Wednesday, February 5, 2014

The Moral Law Written On Our Hearts

The German philosopher Emmanuel Kant (1724-1804) wrote a great deal about virtue and the moral law, which can be derived, he says, from reason, thus removing all doubt concerning whether immoral behavior is ever reasonable; it is never reasonable, says Kant. And yet, a professor, writing in the Kyeongyang magazine, points out that despite morality and virtue being held in high esteem by Koreans since ancient times, the tendency today is to bow before the altar of money, and even to find it reasonable to do so--when the reward made it worthwhile. 

According to Kant, what was basic to making us human was the virtue inscribed in our hearts. Though the professor admits that because of the rapid cultural changes in Korean society, some change is to be expected, he laments how far we have deviated from the norms of our past which held morality and virtue in high esteem.

He cites a recent news report of a son killing his mother and brother for about 80,000 dollars and secretly burying their bodies. It shocked the nation. How could any person do this, many were thinking, no matter how much money was involved. If done by someone who was mentally disturbed or was overcome with emotion or a one-of-a kind rare occurrence, the professor says, it would be less of a problem, but that is not what we are beginning to see in these acts.

A survey of 10,172  students in elementary school, middle and high school was taken to measure the ethical standard of honesty among our young people. One of the questions was: If you had the opportunity of receiving a million dollars by doing something immoral and it would require one year in prison would you do it? 47 percent of the high school students would; among middle school students, 33 percent; among elementary school children,16 percent.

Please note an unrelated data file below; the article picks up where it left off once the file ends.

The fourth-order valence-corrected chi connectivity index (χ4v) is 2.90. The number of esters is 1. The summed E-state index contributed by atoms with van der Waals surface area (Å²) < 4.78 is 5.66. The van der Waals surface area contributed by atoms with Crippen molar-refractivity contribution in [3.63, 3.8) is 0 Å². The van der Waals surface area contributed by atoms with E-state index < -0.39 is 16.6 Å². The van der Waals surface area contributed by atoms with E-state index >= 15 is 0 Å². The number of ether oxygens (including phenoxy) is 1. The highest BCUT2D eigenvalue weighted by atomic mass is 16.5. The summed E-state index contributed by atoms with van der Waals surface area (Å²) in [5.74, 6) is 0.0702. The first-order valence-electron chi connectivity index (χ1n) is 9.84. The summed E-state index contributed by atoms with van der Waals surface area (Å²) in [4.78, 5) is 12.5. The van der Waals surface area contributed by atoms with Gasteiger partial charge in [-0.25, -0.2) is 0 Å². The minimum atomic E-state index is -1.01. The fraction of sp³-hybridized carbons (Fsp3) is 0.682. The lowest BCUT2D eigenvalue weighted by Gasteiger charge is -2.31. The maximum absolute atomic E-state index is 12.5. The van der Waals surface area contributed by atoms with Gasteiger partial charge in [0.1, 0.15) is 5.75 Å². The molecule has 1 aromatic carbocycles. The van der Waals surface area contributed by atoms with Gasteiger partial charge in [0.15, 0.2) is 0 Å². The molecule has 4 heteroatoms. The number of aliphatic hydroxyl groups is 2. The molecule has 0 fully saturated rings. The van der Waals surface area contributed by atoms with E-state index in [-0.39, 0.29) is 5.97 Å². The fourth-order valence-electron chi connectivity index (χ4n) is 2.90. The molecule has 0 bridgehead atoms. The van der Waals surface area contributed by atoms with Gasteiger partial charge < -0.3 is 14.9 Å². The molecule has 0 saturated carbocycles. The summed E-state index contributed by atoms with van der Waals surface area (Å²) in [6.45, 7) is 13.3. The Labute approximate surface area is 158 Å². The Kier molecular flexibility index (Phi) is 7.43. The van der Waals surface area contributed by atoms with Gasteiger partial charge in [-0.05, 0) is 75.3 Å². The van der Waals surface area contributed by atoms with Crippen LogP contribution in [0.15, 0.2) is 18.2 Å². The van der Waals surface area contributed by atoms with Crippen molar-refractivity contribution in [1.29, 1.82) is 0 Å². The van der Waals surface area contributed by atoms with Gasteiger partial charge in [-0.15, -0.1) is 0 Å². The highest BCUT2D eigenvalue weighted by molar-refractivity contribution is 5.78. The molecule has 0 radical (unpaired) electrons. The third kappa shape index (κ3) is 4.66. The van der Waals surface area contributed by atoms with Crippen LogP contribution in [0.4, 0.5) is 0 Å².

Paradoxically, the more education they received the less moral the behavior. In another survey, to the question: What is the most important element in finding happiness? The answer from most elementary school children was family; among high school children it was money.

What children see in society, says the professor, is what will influence them. The thinking that seems most prevalent in our society at this time, he says, appears to be: "Why not do it if you can; if you don't, you are a looser in our society." The article goes on to note that these surveys are revealing what many have known for some time, that many of us lack a correct understanding of morality and that there are few cultural helps to nurture the spark of virtue that still resides in our hearts.

In Korea today, the professor believes that if this tendency to go with what appears to be the natural movement of greed or the freedom to do whatever one likes, we will soon be governed by the law of the jungle. The solution might well be, he suggests, to do what Kant did, if we are to become virtuous human beings.

On Kant's gravestone there is the inscription: "Two things fill my mind with ever increasing wonder and awe the more often and more intensely I reflect on them: The starry heavens above me and the moral law within me."

1 comment:

  1. My name is Hollee and I was adopted from Korea in 1975 through the work of the Maryknoll Father Benedict Zweber who worked on Deojeok Island near Incheon in the 1960s~ 1970s, and then moved to St. Vincent's Home for Amerasian Children. I am in Korea and am working on a book and would like to meet with Maryknollers currently working in Korea and those who might know more about Fr. Ben's work. I met him in 2000 before he died and feel inspired to ensure his story be told. There was no way of contacting anyone on this blog so I am posting this comment. I can be reached at ~ Thanks!